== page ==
harrisonOur featured guest: Harrison Page

Fascinated by film at an early age, Harrison sought the Hollywood dream after serving in the military.

He began, as most starting in the business do, by snagging small roles on television, film and stage. And looking back, has amassed a resume in an astonishing amount of popular shows, including C.P.O. Sharkey, Webster, Hill Street Blues, Fame, 21 Jump Street, The Wonder Years, Quantum Leap (which earned him an Emmy nod), Melrose Place, Ally McBeal, ER, JAG, and Cold Case, to name but a few.

But it was his role in the cult classic series Sledge Hammer! (yes, the exclamation point was in the title) that cemented him into certified pop culture status. In it, he played Captain Trunk, the Pepto-Bismal-swilling, beleaguered head of a police department featuring the titular vigilante office (played by David Rasche). (Ed. note–  If you are not putting this series on your Netflix queue this very moment, we don’t want to know you.)

Harrison spoke about his time spent on the set with a young Van Damme, his fond memories of Sledge, and the wisdom he’s amassed in his four decades of Hollywood. Thanks, Harrsion, from your pals at Natsukashi.

‘Tango & Cash’

Tango & Cash (1989)
Rated: R
Director: Andrei Konchalovsky
Written by: Randy Feldman
Starring :          Sylvester Stallone as Ray Tango
                          
Kurt Russel as Gabe Cash
                          
Teri Hatcher as Kiki Tango
                          
Jack Palance as Yves Perret

Tagline: Two of L.A.’s top rival cops are going to work together… even if it kills them.

By Rob Rector

Pre-screening memories: It was moments before the dawn of a new decade. The crazy 80s were coming to a close, as was the career of one of the decade’s action stalwarts — Sylvester Stallone. For many growing up in the 80s, Stallone was the embodiment of manliness (however misguided that may have been). He was never as freakishly lumpy as Schwarzenegger and seemed as though he could easily be the cool older guy in the neighborhood who would let you peek at his firearm collection, pour over his stack of “Hustler’s” or perhaps let you sip a beer.

Sadly, there was no such neighbor in my little slice of suburbia. The closest thing we had was a gap-toothed guy who would watch us through his perpetually drawn blinds and smile menacingly and whose front yard was a graveyard of car parts that he would mow around until they were enveloped by vegetation.

Cinematically, Stallone was not one to go out with a whimper. He was going to go down swinging and show those new upstarts like Jeff Speakman and Jean Claude Van Damme, Steven Seagal and Brian Bosworth a thing or two about action.

And my friends and I were eager to watch. (For it was not too long after this that he would begin his trajectory downward with films like Rocky V, Oscar, Stop, or My Mom Will Shoot!, The Specialist and to the direct-to-video dustbin with films like D-Tox, Avenging Angelo and Shade.)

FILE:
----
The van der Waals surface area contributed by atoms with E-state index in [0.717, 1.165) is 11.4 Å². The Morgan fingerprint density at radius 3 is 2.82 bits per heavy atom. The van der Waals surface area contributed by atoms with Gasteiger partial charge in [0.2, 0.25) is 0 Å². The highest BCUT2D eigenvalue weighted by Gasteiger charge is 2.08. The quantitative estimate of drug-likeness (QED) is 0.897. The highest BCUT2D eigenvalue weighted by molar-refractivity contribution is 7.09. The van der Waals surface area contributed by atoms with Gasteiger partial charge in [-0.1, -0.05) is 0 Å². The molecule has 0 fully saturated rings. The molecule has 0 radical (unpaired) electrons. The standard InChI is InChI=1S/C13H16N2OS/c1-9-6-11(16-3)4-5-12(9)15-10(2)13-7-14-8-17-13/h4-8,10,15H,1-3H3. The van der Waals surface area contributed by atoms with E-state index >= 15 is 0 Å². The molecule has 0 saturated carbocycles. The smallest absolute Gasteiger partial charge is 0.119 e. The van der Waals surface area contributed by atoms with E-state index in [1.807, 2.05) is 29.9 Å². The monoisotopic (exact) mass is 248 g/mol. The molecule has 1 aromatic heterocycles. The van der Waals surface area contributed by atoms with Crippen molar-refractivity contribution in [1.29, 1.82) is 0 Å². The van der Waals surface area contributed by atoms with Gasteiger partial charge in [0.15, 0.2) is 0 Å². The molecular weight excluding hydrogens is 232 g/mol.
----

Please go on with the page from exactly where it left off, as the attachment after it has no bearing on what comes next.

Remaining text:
His latest was a pairing of him and Snake Plissken himself, Kurt Russel. They starred as two improbably named LAPD cops who “just can’t play by the rules.” Exactly the kind of cops we like on screen — just not in real life, as they usually end up on the wrong side of a video camera, bludgeoning away rights to random motorists.

While the plot itself left no actual bootprint on my brain, the script did drop some new vocabulary into our high school lexicon. Being the typical testosterone-saturated actioner, the expressions were both lewd and profane, but they were nonetheless influential. Being a male teen any new and creative euphemism or idiom or for intercourse was met with guffaws, a round of high-fives and a temporary admiration of one’s peers. (Of course, really any combination of a verb and noun could be inserted, Mad-Libs-style into the sentence “I’d like to ___________ her ___________” and, with the right emphasis on “her,” you’ve got yourself a new filth-filled expression.)

Forget the fact that none of us had really ever even performed said act.

So, when Sly refers to it as “bump uglies,” we knew we had a keeper.

The second expression we adopted was FUBAR. While new to us, it was actually one that originated during World War II as an acronym for F**ked Up Beyond All Recognition.

Other than that, I remember the two leads being oh-so-witty, able to launch a quip or a retort under the most extreme circumstances. And while the general plot escaped me (something with them being framed by someone and avenging something else). That, and the promise of manly men doing manly things with other manly, manly men in a mannish manner.

I was sure that revisiting the film would at least entertain on that level alone, right?

The answer is right here: